When Williams was good--let's say 1982 to 1994 -- the results were oftentimes spectacular, such as 1993's Mrs. Doubtfire, when his cleverness and comic timing transcended the saccharine boundaries of the typical family film and made it legitimately funny. For younger readers looking for a relatively contemporary comparison, Will Ferrell did the same thing in Elf.
Continue reading: Mrs. Doubtfire Review
The film remains, next to Field of Dreams, one of the world's oddest baseball movies. Roy Hobbs (Redford) is a child wunderkind at the game. After playing some ball at a carnival, he's summarily shot in the chest by a femme fatale (Barbara Hershey), who is clearly working for agents that want him not to be the greatest player of all time, which Hobbs says he aims to be.
Continue reading: The Natural Review
In fact, people expecting another Three Men and a Baby are going to be sorely disappointed: For such a frivolous image and goofy title, this is serious stuff. Wilder plays a comic strip artist who finds he's really, really anxious to have a kid. Unfortunately, things don't quite click biologically with his new wife (Christine Lahti), and after years of trying, they call it quits -- not just on the baby, but on the marriage too.
Continue reading: Funny About Love Review
Dudley Do-Right, a film from Hugh Wilson, the director of Blast from the Past, is a movie so unbearably stupid that it is an utter insult to the industry as a whole for it to have even been created. In Dudley Do-Right, the title character (Fraser) is pitted against his arch-rival Snidley Whiplash (Alfred Molina) when the town of Semi-Happy Valley falls victim to massive consumerism after Whiplash takes over the town and creates an artificial gold rush by placing gold in the streams. At the same time, Whiplash and Do-Right engage in a battle for the affections of Nell (Sarah Jessica Parker). This battle includes, but is not limited to, miniature golf, Indian tribes from Brooklyn, and paint-by-numbers portraits.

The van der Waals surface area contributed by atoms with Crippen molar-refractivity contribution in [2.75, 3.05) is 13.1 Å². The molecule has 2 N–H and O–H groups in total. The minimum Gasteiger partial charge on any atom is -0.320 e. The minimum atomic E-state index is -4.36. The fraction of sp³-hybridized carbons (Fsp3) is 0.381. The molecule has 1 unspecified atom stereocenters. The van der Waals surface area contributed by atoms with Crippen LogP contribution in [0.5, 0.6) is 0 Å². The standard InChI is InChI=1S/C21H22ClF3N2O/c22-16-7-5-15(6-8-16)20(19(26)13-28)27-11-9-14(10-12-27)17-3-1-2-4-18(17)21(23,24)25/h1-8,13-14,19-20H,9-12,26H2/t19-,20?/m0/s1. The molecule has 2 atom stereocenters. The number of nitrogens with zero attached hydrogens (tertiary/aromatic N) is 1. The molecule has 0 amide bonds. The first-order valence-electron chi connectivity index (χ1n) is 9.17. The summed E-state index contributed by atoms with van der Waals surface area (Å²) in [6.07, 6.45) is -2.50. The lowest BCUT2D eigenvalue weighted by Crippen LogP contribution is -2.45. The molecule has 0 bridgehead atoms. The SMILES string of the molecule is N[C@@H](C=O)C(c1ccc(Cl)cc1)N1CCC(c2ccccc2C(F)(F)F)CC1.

Continue reading: Dudley Do-Right Review
Essentially remade as Heat in 1995, Thief doesn't just focus on the job, it focuses also on the man. Caan's criminal is complex and troubled, with a sterile wife (Weld) and a dying friend (Nelson) he wants to remember. Good guys and bad guys have never been harder to peg, which is why Thief is so much fun, filled with nuance and subtlety not often found among caper flicks.
Continue reading: Thief Review
The essence of Jay Ward's delightfully dolt-driven cartoons like "Rocky and Bullwinkle," "George of the Jungle" and "Dudley Do-Right" was always a resourceful, goofball mix of silliness, self-cognizance and good, dumb laughs -- a combination that might seem difficult to duplicate outside the medium of deliberately dorky animation.
But two years ago, the balance was mimicked surprisingly well in the live-action "George of the Jungle," with a perfectly cast, pratfall-proficient Brendan Fraser in the title role. But that balance is conspicuously absent as Fraser tries to fill the clumsy shoes of another Jay Ward character -- his vapid but lovable, lantern-jawed Canadian Mountie -- in the almost completely giggle-free "Dudley Do-Right."
Not only does the dilly dorkiness turn to idiocy, which in turn runs rings around the infrequent laughs, but just about the only engaging moment in the entire movie isn't even a sight gag or a goof. It's a completely serious stunt.
Continue reading: Dudley Do-Right Review
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The essence of Jay Ward's delightfully dolt-driven cartoons like "Rocky and Bullwinkle," "George of the...